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Wednesday, June 11, 2014

EU spending to go up by only 1.3% next year (well, only if you buy the Commission's spin)

The European Commission has this afternoon put out its draft EU budget for 2015 which proposes total new spending commitments amounting to €145.6bn and €142.1bn in actual expenditure. The accompanying press release proudly proclaims that:
"The proposed increase of 2.1% in commitments and 1.3% in payments is virtually absorbed by the estimated inflation rate for 2015."
A below inflation increase would amount to a real terms cut which would be welcome but is that really the case?

The 2014 budget as signed off by member states and the European Parliament sets the level of payments at €135.5bn, so in actual fact the Commission's proposal constitutes a 4.9% increase, not 1.3%. So what accounts for the difference?

Well, a couple of weeks ago, on the 28th of May to be exact, the Commission proposed to retroactively top up the budget by €4.7bn in order to
"cover legal obligations in research and innovation, education and support for small and medium-sized enterprises. Higher reimbursement claims from Member States in cohesion policy have to be addressed as well as the difficult situation in the Ukraine."
This €4.7bn would come from a mixture of spare cash from the 2013 budget and income from fines levied by the Commission on companies breaking EU law as well as fresh funds from member states. However, this top-up still needs to be signed off by member states (the decision will be taken under QMV) so it is disingenuous to tack it onto what has already been agreed and present it as a lower overall increase.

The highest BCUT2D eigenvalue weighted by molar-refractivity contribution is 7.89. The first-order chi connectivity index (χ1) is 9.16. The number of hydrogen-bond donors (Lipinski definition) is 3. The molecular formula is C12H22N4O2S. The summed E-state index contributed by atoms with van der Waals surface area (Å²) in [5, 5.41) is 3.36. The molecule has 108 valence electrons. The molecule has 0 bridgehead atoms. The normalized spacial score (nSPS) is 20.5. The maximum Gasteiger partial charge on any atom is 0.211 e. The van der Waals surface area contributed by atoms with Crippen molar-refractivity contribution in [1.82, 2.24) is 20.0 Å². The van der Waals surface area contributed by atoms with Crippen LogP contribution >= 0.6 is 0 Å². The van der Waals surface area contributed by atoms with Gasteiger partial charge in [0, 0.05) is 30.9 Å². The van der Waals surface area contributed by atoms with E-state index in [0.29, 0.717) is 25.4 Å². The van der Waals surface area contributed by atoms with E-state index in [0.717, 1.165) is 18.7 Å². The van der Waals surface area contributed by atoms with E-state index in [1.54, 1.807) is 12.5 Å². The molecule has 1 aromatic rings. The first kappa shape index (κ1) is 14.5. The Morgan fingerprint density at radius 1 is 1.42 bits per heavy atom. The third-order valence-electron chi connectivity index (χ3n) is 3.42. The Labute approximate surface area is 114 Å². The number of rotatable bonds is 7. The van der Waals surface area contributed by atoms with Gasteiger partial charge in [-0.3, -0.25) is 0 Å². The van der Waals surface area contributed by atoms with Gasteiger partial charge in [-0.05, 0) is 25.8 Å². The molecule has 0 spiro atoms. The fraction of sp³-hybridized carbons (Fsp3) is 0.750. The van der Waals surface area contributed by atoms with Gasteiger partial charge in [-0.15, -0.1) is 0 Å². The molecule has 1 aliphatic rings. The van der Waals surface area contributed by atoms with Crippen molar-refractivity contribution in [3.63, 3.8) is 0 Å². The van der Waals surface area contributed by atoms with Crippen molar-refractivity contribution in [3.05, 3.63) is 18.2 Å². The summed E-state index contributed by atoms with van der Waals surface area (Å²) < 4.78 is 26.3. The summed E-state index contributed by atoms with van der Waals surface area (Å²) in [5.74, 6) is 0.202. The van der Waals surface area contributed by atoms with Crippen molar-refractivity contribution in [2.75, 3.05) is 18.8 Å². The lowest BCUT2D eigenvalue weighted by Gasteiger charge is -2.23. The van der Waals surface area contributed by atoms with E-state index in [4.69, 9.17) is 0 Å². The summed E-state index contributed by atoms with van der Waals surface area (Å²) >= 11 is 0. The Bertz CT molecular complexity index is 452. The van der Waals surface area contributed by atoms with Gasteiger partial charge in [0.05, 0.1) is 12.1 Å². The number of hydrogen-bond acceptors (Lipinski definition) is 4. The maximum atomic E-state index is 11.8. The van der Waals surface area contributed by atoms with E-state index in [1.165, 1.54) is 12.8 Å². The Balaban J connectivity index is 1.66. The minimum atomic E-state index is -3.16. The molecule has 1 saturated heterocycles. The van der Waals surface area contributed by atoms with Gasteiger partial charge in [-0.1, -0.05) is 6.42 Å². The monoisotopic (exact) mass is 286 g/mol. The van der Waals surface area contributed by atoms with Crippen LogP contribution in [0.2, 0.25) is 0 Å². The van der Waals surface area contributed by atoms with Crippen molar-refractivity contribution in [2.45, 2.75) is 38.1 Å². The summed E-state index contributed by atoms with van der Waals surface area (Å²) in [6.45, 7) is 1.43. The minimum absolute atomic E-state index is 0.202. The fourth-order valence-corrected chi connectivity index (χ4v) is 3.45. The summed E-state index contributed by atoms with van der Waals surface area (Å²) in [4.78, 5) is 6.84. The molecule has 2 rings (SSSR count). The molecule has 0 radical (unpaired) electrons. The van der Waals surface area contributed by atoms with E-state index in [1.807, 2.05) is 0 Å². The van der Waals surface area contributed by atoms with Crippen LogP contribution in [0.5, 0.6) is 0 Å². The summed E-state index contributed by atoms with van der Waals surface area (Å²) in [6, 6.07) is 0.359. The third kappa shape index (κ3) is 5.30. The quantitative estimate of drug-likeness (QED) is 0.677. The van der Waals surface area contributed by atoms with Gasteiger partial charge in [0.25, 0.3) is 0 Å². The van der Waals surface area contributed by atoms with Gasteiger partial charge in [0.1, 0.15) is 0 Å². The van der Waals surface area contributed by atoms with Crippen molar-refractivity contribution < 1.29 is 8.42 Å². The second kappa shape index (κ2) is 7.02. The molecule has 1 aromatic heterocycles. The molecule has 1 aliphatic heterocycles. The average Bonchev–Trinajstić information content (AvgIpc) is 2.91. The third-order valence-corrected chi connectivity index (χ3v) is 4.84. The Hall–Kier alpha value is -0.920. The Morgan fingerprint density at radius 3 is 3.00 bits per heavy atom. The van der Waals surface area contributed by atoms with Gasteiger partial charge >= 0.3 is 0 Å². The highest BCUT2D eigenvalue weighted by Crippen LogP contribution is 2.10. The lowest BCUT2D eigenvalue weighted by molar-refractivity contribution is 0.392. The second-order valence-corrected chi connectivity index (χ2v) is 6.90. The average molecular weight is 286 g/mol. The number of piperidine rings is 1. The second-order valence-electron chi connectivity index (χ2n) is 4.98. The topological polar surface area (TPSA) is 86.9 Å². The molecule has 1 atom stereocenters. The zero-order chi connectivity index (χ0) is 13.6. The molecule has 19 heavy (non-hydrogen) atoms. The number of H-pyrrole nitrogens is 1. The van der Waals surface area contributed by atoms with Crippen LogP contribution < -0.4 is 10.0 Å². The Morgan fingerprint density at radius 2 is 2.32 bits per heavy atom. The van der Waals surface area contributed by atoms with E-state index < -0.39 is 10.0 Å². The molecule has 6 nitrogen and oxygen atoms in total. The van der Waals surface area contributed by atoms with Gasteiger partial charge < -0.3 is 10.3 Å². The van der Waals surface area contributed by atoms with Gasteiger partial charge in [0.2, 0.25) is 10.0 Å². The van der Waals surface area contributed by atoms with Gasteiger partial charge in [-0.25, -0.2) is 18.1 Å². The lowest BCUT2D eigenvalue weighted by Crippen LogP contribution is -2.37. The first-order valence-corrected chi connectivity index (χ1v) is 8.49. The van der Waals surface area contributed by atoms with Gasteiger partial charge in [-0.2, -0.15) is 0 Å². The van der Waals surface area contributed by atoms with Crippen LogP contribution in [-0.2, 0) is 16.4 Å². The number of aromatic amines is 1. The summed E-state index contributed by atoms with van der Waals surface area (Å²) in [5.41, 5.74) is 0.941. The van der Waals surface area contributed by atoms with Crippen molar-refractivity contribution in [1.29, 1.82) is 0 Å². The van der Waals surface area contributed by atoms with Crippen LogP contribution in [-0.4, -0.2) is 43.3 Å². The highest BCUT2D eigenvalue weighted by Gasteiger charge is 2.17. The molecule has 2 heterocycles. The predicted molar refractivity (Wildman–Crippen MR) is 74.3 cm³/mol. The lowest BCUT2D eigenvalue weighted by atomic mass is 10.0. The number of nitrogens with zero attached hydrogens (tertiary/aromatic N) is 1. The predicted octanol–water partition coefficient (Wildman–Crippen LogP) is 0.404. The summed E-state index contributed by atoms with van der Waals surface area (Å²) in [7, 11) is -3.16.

Ultimately, the top-up itself is not completely the Commission's fault - member states often submit higher claims than the agreed budget allows, forcing the Commission to retroactively top the budget up (this annual ritual is as depressing as it is predictable). However that does not justify the Commission putting such dubious spin on the issue. This kind of stuff doesn't help in boosting citizens trust in EU just after the European elections produced a record strong showing for anti-EU parties.


Jesper said...

How much of the spending is poorly accounted for?
Just to get a perspective compared to the increase :-)
I seem to remember that auditors don't sign off on the accounts...

& an ethical question:
Is it better or worse if money is spent badly in a net-contributor country rather than not spent in the net-contributor country at all?

I've had a look on some of the Swedish taxpayer funded but EU directed spending on projects. They are sold as EU-projects and therefore 'free' (not tax-payer funded) and the 'bang for buck' does seem very bad. Might be easier to swallow the poor return on investment if it is seen as a better alternative than no investment at all...

Anonymous said...

I am confident that with appropriate reforms and controls things will get better any decade now!

Jesper: it is known that it's better to not tax people in the first place.

The EU is hopeless. The easiest and best way to fix it is to destroy it.